The Phoenix Symphony closed its season on Saturday with a concert featuring Idina Menzel. She was outstanding. In a comment to my recent post about the upcoming concert, another blogger(DOMANiDAVE) described her as “a force of nature”. That sums it up.
Continuing her tour’s theme of “Barefoot at the Symphony” she came out beautifully dressed in white and lifted her hem enough to show the audience that she was, in fact, barefoot. A gimmick perhaps, but it served to set the tone for the evening. She was casual, interactive with the audience, and self-deprecatingly funny. She joked that she asked them to put the square, black, pack for her wireless microphone on the outside of her dress rather than hiding it inside because she thought the contrast would be “slimming”. Regardless of its location, she had no problem standing in front of a 90 piece orchestra and making herself heard in every one of the 2300+ seats in the venue.
There was no introduction. The Orchestra started playing and she began singing “Somewhere Over the Rainbow” off-stage. She entered a few bars into the song. The audience, including the large gay contingent, approved. After some preliminary banter she sang “The Wizard and I” followed quickly by “Don’t Rain On My Parade“. Those of us with the show-tune gene were fully onboard by that point.
There were a number of wonderful moments. She spoke about the death of composer Jonathon Larsen before the opening of RENT; her Broadway début; which led into “No Day But Today“, ending with the audience singing along. Later in the show she sang the first two verses of the Maureen/Joanne duet “Take Me or Leave Me” from the stage before climbing down into the audience and finding volunteers to sing Joanne’s part. She ended the song in the aisle with 3 volunteer ‘Joannes’; a 30-something woman with a terrific voice, a 14 year-old girl who had come with her parents, and a bear-ish man from the front row.
She seemed quite moved while taking about the loss of Marvin Hamlisch with whom she’d begun this tour. She sang “At the Ballet“; a song she said Hamlisch told her was his favorite of his compositions. She followed it with “What I Did For Love”
She joked with the audience about her strong gay following. When a man sitting front row center said he loved her she replied; “Thank you. I love you too. You’re gay, aren’t you?” He paused briefly before admitting he loved her husband too. She asked another man in the front row, of the woman to his left; “I this your lovely wife?” When he replied ‘yes’ she congratulated him. “Straight men hardly ever buy tickets far enough in advance to get in the front row.”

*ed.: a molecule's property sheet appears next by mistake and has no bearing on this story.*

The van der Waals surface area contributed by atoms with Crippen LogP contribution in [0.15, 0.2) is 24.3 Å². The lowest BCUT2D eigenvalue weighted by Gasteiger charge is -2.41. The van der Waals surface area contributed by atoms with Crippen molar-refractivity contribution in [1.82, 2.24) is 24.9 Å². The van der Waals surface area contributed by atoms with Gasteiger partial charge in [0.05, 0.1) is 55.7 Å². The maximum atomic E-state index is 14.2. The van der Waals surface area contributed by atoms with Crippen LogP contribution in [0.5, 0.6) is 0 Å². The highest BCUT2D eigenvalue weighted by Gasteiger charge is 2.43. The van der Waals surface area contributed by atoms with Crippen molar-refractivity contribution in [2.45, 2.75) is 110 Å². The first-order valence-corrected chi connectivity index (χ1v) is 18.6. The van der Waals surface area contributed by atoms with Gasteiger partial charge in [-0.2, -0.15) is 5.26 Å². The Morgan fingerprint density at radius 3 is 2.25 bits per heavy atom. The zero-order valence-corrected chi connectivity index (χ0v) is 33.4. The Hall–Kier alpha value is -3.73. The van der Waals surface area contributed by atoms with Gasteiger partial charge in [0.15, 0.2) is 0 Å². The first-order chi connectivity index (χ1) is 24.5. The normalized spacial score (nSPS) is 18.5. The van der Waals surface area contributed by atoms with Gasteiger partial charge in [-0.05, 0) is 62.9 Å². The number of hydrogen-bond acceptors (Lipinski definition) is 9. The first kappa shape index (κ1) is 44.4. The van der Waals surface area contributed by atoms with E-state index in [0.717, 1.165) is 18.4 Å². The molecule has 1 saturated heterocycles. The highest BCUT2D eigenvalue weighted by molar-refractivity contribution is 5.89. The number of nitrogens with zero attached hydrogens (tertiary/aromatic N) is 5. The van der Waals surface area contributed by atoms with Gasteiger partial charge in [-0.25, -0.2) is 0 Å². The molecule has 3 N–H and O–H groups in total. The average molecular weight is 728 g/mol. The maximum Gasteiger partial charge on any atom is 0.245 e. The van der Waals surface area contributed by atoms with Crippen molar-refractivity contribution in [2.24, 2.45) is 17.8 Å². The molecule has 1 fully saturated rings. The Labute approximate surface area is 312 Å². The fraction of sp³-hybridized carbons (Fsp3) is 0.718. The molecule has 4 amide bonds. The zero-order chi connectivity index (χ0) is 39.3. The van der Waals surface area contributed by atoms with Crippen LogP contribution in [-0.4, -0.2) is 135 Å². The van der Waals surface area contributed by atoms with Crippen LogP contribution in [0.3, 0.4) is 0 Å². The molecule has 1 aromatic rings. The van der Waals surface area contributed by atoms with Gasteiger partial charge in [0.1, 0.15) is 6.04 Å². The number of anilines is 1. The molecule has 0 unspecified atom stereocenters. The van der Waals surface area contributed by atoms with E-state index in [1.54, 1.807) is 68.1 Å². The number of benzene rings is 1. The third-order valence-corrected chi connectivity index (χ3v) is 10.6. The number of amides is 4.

There were a couple of pleasant surprises in the set. She sang a terrific rendition of Joanie Mitchell’s “Both Sides Now“; a song that was a hit for Judy Collins the decade before Menzel was born. She also sang the title track from her 2008 album “I Stand“; a wonderful song and definitely not a show tune.
In the concert’s only awkward moment, early in the set, she went up on the lyrics to The Police’s “Roxanne” which she was singing as a mashup with “Love For Sale“. Her accompanist got her quickly back on track. Later, when one of the volunteer ‘Joannes’ stumbled over the lyrics she said; “Don’t worry about it. I forgot the words to Roxanne.”
She closed the set with two more songs from Wicked; an a capella version of “For Good” followed by “Defying Gravity”
The encore included another surprise. She sang a song from the new musical IF/THEN which opens in November at The National Theater in Washington D.C. before moving to Broadway in 2014. The show is written by Kitt & Yorkey, the Pulitzer Prize-winning team who created “Next To Normal” and will re-unite Menzel with director Michael Greif with whom she worked on RENT. She closed the evening with what she described as “my favorite song”; “Somewhere” from West Side Story.
I went to the concert because I’ve enjoyed the shows for which she’s become famous and I knew I would enjoy hearing her sing familiar songs, live, with the orchestra. I never thought of her outside the context of an “Original Cast Album”. I left the concert a fan.